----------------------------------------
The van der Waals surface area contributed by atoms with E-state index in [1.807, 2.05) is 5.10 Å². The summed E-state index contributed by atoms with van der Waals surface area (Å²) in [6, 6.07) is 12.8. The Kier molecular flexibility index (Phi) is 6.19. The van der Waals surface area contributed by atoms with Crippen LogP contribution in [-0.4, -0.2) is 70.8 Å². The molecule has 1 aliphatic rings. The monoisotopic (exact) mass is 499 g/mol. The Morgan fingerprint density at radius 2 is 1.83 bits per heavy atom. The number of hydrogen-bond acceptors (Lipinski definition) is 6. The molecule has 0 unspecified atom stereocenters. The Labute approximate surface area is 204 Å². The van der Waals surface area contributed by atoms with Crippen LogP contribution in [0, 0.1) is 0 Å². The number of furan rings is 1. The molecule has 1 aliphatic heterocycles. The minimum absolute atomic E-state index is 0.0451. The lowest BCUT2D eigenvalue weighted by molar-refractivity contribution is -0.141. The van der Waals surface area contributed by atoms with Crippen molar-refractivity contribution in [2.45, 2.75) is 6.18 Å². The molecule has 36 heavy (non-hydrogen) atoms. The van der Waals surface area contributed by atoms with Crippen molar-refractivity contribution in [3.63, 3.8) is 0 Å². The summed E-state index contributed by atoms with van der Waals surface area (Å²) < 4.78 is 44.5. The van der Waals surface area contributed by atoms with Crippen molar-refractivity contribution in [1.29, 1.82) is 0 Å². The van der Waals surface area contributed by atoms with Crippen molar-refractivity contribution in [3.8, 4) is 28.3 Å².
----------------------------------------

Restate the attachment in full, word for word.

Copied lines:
The van der Waals surface area contributed by atoms with E-state index in [1.807, 2.05) is 5.10 Å². The summed E-state index contributed by atoms with van der Waals surface area (Å²) in [6, 6.07) is 12.8. The Kier molecular flexibility index (Phi) is 6.19. The van der Waals surface area contributed by atoms with Crippen LogP contribution in [-0.4, -0.2) is 70.8 Å². The molecule has 1 aliphatic rings. The monoisotopic (exact) mass is 499 g/mol. The Morgan fingerprint density at radius 2 is 1.83 bits per heavy atom. The number of hydrogen-bond acceptors (Lipinski definition) is 6. The molecule has 0 unspecified atom stereocenters. The Labute approximate surface area is 204 Å². The van der Waals surface area contributed by atoms with Crippen LogP contribution in [0, 0.1) is 0 Å². The number of furan rings is 1. The molecule has 1 aliphatic heterocycles. The minimum absolute atomic E-state index is 0.0451. The lowest BCUT2D eigenvalue weighted by molar-refractivity contribution is -0.141. The van der Waals surface area contributed by atoms with Crippen molar-refractivity contribution in [2.45, 2.75) is 6.18 Å². The molecule has 36 heavy (non-hydrogen) atoms. The van der Waals surface area contributed by atoms with Crippen molar-refractivity contribution in [3.63, 3.8) is 0 Å². The summed E-state index contributed by atoms with van der Waals surface area (Å²) < 4.78 is 44.5. The van der Waals surface area contributed by atoms with Crippen molar-refractivity contribution in [1.29, 1.82) is 0 Å². The van der Waals surface area contributed by atoms with Crippen molar-refractivity contribution in [3.8, 4) is 28.3 Å².